With headphones stuffed into ears, devices fused into hands, and images and advertisements invading eyes and ears without ceasing, today's frontier is more New York City than Cheyenne. Our students don't walk home to vacant, green lands with grazing cows and rows of corn; they drive past Subway and Jack n' the Box, Ford dealerships and Best Buy. In their free time, many of our students tan themselves in the glow of the iPad or the violent movements of a video game.

And what kind of games? On the retreat I mentioned above, a few seniors spoke about one game in which a player can tie a prostitute to a train track.

Consider the contrast: St. Ignatius of Loyola opened up shelters for reformed prostitutes; now, students at schools inspired by his faith play games that involve killing them.

In today's frontier, houses of worship are not simple churches but tiny cathedrals retrievable from pockets, christened "smart phones." On this frontier, students rarely build; the frontier builds for them. For example, YouTube plays videos as soon as the web site is accessed and provides, without end, related content. Wikipedia offers bolded and underlined links to key terms and concepts, ensuring that students rarely distinguish the trivial from the essential. Microsoft Word fixes spelling mistakes instantaneously and now recognizes sentences in the passive voice.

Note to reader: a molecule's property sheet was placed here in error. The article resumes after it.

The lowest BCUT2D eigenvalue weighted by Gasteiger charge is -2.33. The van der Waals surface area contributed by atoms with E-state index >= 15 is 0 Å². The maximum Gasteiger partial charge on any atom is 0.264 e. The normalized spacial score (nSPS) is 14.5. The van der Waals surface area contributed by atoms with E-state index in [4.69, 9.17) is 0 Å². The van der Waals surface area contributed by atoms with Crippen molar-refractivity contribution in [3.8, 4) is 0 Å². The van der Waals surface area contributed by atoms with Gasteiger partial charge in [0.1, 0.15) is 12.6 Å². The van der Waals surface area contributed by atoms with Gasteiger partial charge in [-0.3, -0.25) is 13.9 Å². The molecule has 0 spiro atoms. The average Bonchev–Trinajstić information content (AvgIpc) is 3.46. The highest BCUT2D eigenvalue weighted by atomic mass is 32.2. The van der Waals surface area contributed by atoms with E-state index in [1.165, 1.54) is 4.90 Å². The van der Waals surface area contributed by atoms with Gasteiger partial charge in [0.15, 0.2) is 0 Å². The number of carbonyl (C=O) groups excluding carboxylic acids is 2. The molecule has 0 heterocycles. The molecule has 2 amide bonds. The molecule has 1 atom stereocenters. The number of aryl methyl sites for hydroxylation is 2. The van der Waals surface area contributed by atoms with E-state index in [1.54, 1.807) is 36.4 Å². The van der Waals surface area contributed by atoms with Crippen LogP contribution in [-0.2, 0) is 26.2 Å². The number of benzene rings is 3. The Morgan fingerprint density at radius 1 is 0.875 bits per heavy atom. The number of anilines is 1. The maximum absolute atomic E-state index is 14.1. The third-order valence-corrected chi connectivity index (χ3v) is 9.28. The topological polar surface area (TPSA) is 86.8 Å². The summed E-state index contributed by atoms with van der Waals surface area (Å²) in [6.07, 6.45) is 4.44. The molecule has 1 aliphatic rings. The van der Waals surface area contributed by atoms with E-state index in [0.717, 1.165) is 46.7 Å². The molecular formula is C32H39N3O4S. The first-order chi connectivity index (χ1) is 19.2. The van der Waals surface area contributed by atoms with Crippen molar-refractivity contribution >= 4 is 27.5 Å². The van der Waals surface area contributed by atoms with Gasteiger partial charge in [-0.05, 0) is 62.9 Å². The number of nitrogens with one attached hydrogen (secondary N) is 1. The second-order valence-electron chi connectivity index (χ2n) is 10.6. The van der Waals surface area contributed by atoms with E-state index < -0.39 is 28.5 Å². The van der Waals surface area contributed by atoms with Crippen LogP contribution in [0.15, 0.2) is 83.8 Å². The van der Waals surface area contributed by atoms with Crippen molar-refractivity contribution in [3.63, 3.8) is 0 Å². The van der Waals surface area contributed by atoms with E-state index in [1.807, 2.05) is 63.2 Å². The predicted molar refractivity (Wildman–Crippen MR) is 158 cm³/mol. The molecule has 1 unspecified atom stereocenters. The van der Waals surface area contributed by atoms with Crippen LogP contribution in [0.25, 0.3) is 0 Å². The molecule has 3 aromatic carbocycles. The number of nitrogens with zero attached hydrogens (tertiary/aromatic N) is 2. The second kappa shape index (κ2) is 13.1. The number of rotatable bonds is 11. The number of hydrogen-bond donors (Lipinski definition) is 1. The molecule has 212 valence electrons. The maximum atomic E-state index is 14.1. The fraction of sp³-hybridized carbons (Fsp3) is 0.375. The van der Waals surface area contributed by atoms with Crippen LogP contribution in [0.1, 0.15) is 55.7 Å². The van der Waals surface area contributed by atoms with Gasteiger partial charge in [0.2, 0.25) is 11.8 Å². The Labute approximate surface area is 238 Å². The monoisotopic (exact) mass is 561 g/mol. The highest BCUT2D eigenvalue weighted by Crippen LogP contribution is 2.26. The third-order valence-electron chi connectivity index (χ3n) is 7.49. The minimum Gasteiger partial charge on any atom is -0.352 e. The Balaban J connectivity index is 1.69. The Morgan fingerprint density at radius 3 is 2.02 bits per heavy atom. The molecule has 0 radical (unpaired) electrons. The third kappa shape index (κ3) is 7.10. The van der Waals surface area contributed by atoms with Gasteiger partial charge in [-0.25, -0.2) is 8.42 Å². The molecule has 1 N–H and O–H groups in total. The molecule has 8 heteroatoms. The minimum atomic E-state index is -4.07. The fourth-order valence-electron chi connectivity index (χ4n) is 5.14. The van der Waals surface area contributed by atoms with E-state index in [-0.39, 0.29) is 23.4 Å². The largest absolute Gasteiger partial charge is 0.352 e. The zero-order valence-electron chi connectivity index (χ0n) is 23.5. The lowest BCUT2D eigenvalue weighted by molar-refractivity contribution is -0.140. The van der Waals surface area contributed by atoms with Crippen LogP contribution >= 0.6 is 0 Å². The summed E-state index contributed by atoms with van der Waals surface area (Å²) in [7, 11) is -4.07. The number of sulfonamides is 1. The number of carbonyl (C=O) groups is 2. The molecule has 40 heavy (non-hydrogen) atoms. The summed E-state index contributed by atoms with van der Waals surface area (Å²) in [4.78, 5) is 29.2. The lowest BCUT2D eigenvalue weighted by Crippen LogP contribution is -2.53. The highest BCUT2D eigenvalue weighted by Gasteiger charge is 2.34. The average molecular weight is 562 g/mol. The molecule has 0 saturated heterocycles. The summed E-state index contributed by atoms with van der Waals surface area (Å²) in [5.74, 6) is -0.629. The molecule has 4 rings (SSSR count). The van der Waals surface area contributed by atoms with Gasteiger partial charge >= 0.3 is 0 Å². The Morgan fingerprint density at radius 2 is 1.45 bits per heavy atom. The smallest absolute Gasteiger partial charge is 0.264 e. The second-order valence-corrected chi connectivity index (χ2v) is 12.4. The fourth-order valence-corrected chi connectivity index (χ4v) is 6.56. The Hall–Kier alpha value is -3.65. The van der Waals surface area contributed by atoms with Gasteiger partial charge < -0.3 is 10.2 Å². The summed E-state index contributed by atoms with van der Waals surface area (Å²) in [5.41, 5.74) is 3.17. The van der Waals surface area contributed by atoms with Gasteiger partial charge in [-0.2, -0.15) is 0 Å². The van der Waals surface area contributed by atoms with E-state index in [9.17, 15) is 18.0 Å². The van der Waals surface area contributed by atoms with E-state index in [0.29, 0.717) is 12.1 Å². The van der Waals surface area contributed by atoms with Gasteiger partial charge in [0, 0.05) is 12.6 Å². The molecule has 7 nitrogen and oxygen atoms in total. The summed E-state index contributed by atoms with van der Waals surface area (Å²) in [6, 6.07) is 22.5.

Today, releasing a "sex tape" (see Kim Kardashian) is a savvy career move and wearing raw meat (as Lady Gaga recently did) is considered fashion, not lunacy. In fact, the more bizarre the behavior, the greater the attention: Oprah Winfrey called Lady Gaga a cultural and spiritual leader and Time magazine named her one of the most influential people of 2009.

The challenges are obvious and daunting. In this boundary-demolishing context, where sex tapes build resumes and raw meat makes dresses, where is there room for a stable concept of human dignity? How can we persuasively invite students to believe that men and women are created in the image and likeness of God? How can we expect our students to appreciate their intellect and their spirituality when most of what they read and hear respects neither? How can we expect them to care about sacrifice or the reality of sin? In this world, what has become of the idea of temptation?

I have no clear answers to these questions, but before we offer responses, we must know where we stand, which is not on an empty terrain waiting to be shaped and converted. We are in New York City and the Vegas Strip, an Apple Store and an American mall. If this terrain is a frontier, it's been long settled.